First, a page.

Reasons to be Creative – Day 1 Recap

Monday morning! You would hardly find a place with more excited faces at this time than the Brighton Dome where the Reasons to be Creative conference is just kicking off. An amazing hand crafted title sequence by From Form appears on the screen as the lights go out in the main theatre to remind the names of the speakers. After a well deserved round of applause John Davey, the man behind the whole event appears to welcome the attendants and do a little survey. Apparently at least a third of the audience were first-timers, while maybe a quarter had attended the event when it was still called Flash on the Beach.

Titles by From Form

The first keynote was delivered by Iona Waters from Adobe, one of the main partners of the conference. Since the audiences consist mostly of coders and designers, everybody was familiar with the flagship Adobe products. However their ever growing plethora of new tools might seem a little overwhelming to some of us. This is where Iona’s talk came in. She introduced some of the features in Creative Cloud, but also smaller supplementary tools such as Kuler or TypeKit.

The remaining two theatres opened after the first keynote and I have decided to go and see a developer and generative media artist Karsten Schmidt. At the end of his talk, he spoke briefly about his recent 3D printing installation Co(de)Factory because ‘he had to.’ But his talk was mostly a kind of a crash course in history and philosophy for coders. How we came from language to code, and where are we headed? Karsten had many ideological and political points about how we think about technology. For example, he argued that peer-to-peer used to be a very popular platform until it was criminalised by the film and music industry. Nowadays, it is only being used and developed for military purposes, such as many other technologies. As he said, we need more minds thinking about potential uses of these technologies, than just the military ones.

A young Norwegian coder Andreas Ronning spoke about his work on interactive installations and toolkits for developers quite a bit. Luckily he ran through his slides sooner than through his time, and could include his view on the world of coding, which in many ways tied into what Karsten Schmidt spoke about. Andreas started as a Flash developer. Actually left a school to make his living that way and he thought that was what he would do in his life. Then Apple stopped supporting Flash and soon after Adobe just pulled the plug on it. In a very short period of time, Flash totally disappeared and left many unemployed developers in it’s wake. On this example, Andreas explained how fragile the market is when coders are dependent on tools developed by for-profit organisations. In the world so dependent on technology, coding is an important part of our social fabric. Although I did not understand many of the technical details Andreas was speaking about, I was delighted to see that young talented coders such as himself are leaning towards open-source tools, actively developing them and supporting the open-source community.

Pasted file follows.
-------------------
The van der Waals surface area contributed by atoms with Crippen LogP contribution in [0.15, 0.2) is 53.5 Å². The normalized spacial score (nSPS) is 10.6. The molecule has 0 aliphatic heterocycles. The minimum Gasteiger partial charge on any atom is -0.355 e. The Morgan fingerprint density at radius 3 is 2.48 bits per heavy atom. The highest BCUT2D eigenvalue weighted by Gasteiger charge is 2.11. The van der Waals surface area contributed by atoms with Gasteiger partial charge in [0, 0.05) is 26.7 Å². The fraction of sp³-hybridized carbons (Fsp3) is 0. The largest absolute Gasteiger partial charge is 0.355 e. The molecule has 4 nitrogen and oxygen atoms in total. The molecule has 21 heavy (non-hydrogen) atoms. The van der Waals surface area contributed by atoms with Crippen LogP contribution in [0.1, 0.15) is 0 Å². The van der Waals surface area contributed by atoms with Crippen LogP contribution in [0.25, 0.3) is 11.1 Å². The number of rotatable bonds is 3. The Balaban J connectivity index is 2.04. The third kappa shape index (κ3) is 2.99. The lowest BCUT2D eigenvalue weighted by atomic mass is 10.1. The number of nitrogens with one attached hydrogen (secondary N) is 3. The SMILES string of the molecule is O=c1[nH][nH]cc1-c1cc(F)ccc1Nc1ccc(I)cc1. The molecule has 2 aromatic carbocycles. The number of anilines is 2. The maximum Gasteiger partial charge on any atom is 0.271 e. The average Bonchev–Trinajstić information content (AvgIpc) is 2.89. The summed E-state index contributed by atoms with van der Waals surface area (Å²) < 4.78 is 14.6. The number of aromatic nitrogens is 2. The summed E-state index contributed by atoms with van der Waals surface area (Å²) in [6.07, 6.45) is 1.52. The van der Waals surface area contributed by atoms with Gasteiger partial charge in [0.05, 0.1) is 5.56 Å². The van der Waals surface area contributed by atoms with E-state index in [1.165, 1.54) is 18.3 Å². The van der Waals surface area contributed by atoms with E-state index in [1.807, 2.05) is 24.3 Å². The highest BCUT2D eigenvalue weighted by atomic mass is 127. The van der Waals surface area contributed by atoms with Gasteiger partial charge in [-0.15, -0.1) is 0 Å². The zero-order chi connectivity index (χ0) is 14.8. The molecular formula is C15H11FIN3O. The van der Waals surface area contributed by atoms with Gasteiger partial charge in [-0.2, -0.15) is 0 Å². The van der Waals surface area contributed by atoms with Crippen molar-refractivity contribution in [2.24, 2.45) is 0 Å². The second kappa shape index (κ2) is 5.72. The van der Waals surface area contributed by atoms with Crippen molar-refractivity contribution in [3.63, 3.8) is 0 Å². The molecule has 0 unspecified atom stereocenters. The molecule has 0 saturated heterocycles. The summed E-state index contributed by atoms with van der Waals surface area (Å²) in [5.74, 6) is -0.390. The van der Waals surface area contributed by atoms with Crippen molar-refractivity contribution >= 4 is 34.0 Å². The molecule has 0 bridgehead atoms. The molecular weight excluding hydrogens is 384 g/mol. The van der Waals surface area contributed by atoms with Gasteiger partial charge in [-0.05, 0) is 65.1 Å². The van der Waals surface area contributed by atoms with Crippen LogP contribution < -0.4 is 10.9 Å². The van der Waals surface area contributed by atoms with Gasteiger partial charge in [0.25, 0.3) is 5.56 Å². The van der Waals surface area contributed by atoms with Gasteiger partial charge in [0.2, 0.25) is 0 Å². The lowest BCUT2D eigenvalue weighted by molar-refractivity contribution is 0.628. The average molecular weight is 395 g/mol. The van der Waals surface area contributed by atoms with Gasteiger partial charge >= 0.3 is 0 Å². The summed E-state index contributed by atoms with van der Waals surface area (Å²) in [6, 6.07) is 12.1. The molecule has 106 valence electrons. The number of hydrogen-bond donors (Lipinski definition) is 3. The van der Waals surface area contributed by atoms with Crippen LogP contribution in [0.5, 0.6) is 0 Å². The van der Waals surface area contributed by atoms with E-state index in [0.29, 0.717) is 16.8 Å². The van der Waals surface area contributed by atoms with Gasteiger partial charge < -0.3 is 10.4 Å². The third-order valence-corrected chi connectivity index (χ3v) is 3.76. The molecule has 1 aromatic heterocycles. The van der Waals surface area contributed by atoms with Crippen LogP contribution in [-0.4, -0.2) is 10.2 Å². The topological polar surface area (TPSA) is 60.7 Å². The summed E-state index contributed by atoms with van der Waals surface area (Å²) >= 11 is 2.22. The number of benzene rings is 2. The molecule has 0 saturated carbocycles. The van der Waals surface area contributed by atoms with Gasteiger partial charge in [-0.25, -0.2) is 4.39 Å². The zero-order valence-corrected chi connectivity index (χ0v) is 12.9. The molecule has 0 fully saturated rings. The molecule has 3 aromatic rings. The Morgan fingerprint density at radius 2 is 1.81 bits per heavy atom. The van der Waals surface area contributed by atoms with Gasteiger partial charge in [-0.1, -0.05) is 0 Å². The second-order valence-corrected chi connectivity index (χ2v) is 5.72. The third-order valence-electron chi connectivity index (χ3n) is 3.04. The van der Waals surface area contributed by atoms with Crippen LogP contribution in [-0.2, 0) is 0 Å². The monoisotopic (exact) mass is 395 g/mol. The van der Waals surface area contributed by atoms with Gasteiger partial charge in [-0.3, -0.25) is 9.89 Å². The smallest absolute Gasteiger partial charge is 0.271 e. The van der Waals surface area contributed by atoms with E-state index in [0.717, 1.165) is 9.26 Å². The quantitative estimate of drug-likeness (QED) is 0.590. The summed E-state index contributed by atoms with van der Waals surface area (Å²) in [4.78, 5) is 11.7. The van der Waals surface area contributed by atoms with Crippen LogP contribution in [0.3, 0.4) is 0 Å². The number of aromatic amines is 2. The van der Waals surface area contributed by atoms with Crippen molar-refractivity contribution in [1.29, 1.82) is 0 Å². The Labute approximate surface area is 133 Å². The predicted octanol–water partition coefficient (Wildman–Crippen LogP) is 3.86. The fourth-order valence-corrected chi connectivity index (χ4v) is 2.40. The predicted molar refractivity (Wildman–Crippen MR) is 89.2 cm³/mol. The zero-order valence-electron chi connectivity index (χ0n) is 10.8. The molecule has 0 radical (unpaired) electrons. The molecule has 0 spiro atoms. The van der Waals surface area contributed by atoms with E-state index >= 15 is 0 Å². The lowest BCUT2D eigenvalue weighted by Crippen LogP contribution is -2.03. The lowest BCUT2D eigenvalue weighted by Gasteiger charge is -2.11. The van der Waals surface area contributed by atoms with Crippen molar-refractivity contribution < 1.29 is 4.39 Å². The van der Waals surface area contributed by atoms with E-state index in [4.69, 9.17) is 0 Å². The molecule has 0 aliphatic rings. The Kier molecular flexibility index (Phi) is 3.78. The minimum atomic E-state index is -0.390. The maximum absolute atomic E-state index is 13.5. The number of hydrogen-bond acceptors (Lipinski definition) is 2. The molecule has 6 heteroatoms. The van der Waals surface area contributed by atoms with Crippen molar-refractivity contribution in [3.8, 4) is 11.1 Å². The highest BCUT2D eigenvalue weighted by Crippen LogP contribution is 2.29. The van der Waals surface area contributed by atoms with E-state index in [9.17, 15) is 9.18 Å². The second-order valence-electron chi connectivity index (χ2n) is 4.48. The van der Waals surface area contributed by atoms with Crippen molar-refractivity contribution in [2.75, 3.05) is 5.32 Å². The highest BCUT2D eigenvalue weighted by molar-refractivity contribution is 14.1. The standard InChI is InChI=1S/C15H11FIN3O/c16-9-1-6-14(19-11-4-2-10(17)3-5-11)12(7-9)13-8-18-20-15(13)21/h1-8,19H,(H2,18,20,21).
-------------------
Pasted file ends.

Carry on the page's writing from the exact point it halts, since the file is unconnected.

To balance out these quite technical talks from the first half of the day, I went to see Tom Muller after lunch. Tom is a multifaceted designer and illustrator who works ranges from pixel-perfect websites to very expressive comic books and film posters. His father told him “When you design a kitchen, you should also design the patterns on the tea towels and the graphics on the coffee mugs.” This seems to have stuck with Tom. A graphic novel also needs a logo, a pattern to go on the extra pages, typography and so on. Tom pays attention to all of these aspects and you can see it for example in a critically acclaimed comics series ZERO or graphic novel NOAH on which he recently collaborated with Darren Aronofsky.

Arguably the biggest name of the first day of Reasons was James Victore. Besides being a successful designer and author, he is a kind of a mentor and teacher. Offline, he has been teaching graphic design for over 20 years telling his students ‘to stop trying to invent stuff’ and follow their own passion. Online, especially via his video series Burning Questions, James gives a lot of good life and career lessons and motivation to young designers. His talk was in the same manor. For example he told us to never ask what the client wants. You should do what you want to do because that is why the client hired you.

The last talk of the day was always a so called Inspired Session. This was not a time to take notes, this was time to sit back and enjoy. The first night belonged to Mr. Bingo and his talk (show actually describes it better) is hard to describe in words. It was full of cats, insults, postcards and of course inspiration. All I am going to say now is that if you have a chance to see him speak, do not hesitate. And of course, check back here next week to find out about speakers from the second day of Reasons to be Creative 2014!

 

 

About The Author

Leave a Reply

Your email address will not be published.